I’m 37 years old and I’m having lunch in a bar just Southeast of Seattle with The Guy. It’s our first date. My hair is just about as real-red as I can get it, with all of that silver-white covered up, and it’s waved down past my shoulders. He asks me if I’ve ever been hiking. “Yeah … uh. Yeah,” I say. “I’ve been hiking once,” I say. “I’m a city girl.” I laugh, look down toward my feet, he smiles and begins to laugh next to me, and I blush for real. A real, full body blush. He laughs, looks me in the eyes, and puts his hand on the small of my back as we laugh together. And this is pretty much the only time in my life where I blush for real and where the blush is both feminine and endearing. Because this is me caught in an uncontrollable moment where I am a woman falling in love with a man, blushing.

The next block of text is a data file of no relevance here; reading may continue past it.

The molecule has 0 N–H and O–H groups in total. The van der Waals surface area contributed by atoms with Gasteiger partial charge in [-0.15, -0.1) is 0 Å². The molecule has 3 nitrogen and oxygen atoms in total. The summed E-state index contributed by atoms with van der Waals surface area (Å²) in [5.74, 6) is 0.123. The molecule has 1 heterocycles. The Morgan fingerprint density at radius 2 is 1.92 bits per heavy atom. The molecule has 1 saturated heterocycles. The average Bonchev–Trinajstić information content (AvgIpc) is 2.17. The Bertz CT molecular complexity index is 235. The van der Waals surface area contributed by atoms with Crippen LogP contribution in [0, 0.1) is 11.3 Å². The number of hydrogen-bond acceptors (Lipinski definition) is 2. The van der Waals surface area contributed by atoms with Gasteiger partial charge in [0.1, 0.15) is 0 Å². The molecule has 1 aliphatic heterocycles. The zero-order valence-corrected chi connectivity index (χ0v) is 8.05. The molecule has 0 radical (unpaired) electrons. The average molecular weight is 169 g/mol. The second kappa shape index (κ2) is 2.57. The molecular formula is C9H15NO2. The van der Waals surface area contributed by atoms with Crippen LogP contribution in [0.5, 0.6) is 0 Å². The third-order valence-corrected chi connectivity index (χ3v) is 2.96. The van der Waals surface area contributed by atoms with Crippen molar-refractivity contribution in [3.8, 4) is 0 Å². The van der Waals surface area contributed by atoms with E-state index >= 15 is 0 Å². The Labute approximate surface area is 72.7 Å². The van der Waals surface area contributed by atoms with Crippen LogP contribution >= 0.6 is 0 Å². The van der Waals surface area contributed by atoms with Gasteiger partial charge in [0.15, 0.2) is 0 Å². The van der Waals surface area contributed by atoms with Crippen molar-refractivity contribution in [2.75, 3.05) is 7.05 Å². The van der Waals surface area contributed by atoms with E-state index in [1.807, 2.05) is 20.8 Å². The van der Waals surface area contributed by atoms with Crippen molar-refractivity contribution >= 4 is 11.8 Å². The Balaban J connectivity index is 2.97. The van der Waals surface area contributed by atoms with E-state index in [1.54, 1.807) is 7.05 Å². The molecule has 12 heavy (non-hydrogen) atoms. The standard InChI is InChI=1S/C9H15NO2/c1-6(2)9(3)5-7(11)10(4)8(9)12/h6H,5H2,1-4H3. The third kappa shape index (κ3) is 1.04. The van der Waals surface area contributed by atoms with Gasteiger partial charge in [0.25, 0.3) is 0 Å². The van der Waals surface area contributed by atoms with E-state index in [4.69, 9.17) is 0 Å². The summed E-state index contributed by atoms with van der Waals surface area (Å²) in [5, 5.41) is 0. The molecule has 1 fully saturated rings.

The truth is that we redheads are not hot-tempered or feisty or dramatic or overly passionate. We have neither carrots in our tops nor fires in our crotches.
We are a bit tired, though. And have lost much of our patience in some ways. We might be quick to react every now and then but all of this has to do, really, with one simple thing:
We’re tired of your weird shit and have lost all tolerance for those strange games, strange chants, and otherwise general mean-ness that you have spent much of our formative years directing toward us.
Once, on a date, some guy challenged my redheaded-ness and, I, just to prove a point, (shamefully) broke out this picture of me that my mom had added to her Facebook profile
You would think that, by now, I would have enough common sense to not have to feel like I have to prove any damn thing to any damn body. But, sometimes, I do.